Cuba travel guide: 10 ideas for very first time travel to Cubag

 

 

Checking out Cuba is a highlight-packed sensory overload, particularly if you make the effort to understand the past political strife that has shaped a nation that stands on the cusp of a social and financial revolution.

That consists of an enhancing number of accommodation options opening even Airbnb has arrived, and a clued-in host can provide you a fantastic head-start with some key tips to obtain the most out of your stay.

Here are our leading suggestions for getting the most out of your Cuba vacation.

Prior to you go:

Get organized

The first thing Australians require is a traveler visa, which is a basic affair as long as you allow time. The Australian Government's Smart Traveler site advises visitors to Cuba to print out their travel insurance cover note Cuba's immigration officers might ask to see it. Australia Post sells a worldwide SIM card, or you can rent a local SIM when you show up at Havana airport.

Get cashed

Next, you need to arrange finance. Many charge cards particularly those released by banks with American links won't work in Cuba and ATM access should not be presumed, either. Consult your bank to see what might work for you. If all else fails there's cash, which obviously isn't really as safe to carry in big amounts but is hugely practical on the street. However, Australian dollars will not be accepted for exchange as soon as in Cuba and United States dollars will draw in an extra 10 per cent charge. The best bet is to get hold of some Euros prior to leaving Australia, and then alter then into the local currency at Havana airport when you arrive. There's a trick here, too. Cuba has two currencies one for the residents, and one for travelers, with a 25:1 currency exchange rate between the two (so don't get them mixed up). Ensure you are provided the traveler peso, which is understood locally as the CUC (pronounced 'cook'). Likewise, ensure you transform remaining currency back to Euros prior to you leave the country. It's prohibited to get rid of CUC from Cuba, as well as highly unlikely throughout Australia will exchange them for you.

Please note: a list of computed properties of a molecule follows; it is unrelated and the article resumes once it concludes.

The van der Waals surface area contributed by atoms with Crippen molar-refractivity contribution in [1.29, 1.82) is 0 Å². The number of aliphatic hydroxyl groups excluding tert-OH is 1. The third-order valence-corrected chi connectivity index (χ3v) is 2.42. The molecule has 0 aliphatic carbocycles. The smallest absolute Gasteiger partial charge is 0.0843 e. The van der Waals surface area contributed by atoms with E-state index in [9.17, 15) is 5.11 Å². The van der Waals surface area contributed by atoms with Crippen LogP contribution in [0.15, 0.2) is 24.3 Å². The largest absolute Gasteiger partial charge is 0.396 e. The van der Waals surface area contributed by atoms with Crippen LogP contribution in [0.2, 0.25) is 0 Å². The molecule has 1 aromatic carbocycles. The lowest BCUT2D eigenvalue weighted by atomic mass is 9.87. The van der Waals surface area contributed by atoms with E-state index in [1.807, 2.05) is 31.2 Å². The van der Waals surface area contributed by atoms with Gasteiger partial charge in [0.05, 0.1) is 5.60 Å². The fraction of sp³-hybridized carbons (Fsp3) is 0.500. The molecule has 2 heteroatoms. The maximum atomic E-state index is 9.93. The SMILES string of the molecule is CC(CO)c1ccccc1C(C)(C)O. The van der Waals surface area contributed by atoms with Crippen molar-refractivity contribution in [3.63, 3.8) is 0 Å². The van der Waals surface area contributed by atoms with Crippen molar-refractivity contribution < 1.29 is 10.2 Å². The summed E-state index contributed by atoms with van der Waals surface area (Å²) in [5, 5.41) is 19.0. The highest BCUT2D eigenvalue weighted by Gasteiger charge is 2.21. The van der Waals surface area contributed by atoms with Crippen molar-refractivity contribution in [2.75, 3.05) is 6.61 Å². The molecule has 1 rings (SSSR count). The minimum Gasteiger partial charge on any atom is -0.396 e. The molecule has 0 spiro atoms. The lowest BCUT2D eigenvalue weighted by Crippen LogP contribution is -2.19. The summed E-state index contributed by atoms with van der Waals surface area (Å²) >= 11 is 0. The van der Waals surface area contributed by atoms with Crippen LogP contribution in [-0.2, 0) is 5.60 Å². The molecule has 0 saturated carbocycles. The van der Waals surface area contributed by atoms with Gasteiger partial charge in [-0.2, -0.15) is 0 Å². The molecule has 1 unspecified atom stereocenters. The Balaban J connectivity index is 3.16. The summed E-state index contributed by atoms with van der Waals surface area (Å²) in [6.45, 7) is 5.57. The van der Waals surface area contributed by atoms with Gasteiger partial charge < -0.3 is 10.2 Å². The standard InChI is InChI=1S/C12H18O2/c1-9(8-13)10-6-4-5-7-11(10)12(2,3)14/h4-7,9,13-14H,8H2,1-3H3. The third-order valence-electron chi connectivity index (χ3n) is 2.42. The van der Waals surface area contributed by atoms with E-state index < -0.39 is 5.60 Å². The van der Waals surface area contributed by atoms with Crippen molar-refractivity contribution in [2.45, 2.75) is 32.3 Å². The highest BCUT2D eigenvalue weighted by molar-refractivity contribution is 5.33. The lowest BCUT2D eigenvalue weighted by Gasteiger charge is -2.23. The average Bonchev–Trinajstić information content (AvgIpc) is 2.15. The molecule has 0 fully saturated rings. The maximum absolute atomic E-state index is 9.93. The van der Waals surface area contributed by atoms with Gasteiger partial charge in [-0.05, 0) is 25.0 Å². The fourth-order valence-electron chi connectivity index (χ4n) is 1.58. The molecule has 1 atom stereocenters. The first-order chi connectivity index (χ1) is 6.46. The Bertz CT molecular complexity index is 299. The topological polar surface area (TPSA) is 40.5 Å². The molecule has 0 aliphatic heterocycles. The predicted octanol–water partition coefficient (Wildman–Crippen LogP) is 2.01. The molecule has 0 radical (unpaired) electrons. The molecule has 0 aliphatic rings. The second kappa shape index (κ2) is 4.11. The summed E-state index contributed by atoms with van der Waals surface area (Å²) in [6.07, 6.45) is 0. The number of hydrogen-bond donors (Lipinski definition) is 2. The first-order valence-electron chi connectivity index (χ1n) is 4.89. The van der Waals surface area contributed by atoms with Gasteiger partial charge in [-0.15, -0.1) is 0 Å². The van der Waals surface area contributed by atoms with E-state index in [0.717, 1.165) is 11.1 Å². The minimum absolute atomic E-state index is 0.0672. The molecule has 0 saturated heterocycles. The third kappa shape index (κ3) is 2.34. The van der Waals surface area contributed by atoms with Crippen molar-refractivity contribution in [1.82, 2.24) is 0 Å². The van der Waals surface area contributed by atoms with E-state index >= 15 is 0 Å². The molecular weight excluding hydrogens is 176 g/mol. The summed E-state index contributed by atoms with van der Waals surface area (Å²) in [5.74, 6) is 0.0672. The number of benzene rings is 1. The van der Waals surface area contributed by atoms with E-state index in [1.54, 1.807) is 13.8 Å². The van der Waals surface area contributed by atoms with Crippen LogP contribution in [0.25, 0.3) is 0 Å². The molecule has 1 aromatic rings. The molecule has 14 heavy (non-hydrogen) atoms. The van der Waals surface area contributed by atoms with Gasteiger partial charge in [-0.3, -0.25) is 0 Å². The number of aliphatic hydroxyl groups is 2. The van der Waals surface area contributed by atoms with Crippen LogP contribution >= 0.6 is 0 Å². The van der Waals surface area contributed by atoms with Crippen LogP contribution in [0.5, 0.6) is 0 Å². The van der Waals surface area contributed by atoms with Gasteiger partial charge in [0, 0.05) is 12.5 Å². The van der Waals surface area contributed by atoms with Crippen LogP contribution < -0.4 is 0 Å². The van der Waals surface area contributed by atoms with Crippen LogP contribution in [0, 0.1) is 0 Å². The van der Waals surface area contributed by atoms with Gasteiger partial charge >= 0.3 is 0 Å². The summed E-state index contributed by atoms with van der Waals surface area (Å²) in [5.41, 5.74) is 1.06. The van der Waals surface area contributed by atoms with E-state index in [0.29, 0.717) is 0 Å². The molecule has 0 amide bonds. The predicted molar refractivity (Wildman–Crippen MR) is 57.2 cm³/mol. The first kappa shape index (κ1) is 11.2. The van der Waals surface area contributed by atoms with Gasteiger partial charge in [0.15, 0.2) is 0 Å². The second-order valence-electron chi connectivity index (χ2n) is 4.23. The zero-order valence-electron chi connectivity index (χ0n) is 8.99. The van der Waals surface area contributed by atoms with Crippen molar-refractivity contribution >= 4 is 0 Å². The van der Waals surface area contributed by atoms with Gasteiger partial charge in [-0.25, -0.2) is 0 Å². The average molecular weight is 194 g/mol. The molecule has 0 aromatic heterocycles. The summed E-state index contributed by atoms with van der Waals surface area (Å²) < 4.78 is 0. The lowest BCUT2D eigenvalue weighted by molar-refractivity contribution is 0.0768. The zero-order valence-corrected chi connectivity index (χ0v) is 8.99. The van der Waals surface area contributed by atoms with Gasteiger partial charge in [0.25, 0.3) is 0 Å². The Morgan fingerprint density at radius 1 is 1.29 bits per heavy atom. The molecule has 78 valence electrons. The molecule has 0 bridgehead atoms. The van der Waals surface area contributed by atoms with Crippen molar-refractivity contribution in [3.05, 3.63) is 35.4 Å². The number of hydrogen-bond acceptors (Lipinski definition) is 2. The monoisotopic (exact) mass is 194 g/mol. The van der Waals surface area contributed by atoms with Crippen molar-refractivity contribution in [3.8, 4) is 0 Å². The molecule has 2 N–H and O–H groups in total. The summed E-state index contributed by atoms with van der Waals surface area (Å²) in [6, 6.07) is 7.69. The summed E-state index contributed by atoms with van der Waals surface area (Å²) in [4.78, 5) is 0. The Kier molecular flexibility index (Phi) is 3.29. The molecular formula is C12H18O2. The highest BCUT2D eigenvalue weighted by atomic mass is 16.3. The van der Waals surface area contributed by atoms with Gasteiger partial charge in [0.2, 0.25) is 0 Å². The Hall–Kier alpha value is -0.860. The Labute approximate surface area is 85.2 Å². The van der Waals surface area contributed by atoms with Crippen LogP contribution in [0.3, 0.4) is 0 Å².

Hablo a little Espanola

Cubans have actually had little access to the outside world for the previous 50 years and outside the main traveler areas, Spanish is virtually exclusively spoken. If your Spanish is non-existent, get hold of a phrase book and practice a couple of vital expressions on the long flight over. Being able to hail a taxi and negotiate the location and fare are important to obtaining around, and having the ability to buy food and drink is handy. If all else fails, "lo siento, hablo no Espanol" at least states you're sorry you do not comprehend what somebody is saying to you.

Do your homework

Cuba has an interesting history of instability and revolution, and if you're staying in an Airbnb property you can gain much more understanding from your host if you can converse knowledgably about the factors that have actually led to the austere life they live today.

If you do enter discussions with a local, take the opportunity to discover their life and experiences under the stringent socialist program. Interaction and immersion with the friendly and happy residents will include a much deeper layer to your stay.

Get some defense

Like many South American and Caribbean locations, Cuba has a mosquito problem. Zika virus has been included prominently in the news; however that's just a huge issue if you're pregnant or planning to be; for everybody else, a dosage of zika is a mild hassle. Of greater concern, my Airbnb host Gustavo cautions, is the danger of dengue fever, which can be crippling. To be safe, source an insect repellent with a high percentage of DEET (otherwise known as diethyl-meta-toluamide) slathering it on a number of times daily is the most effective way to ward off the nastiest. You'll likewise require a good 50+ sunscreen for Cuba's effective sun, which you should apply prior to the insect repellent so it's better taken in into your skin.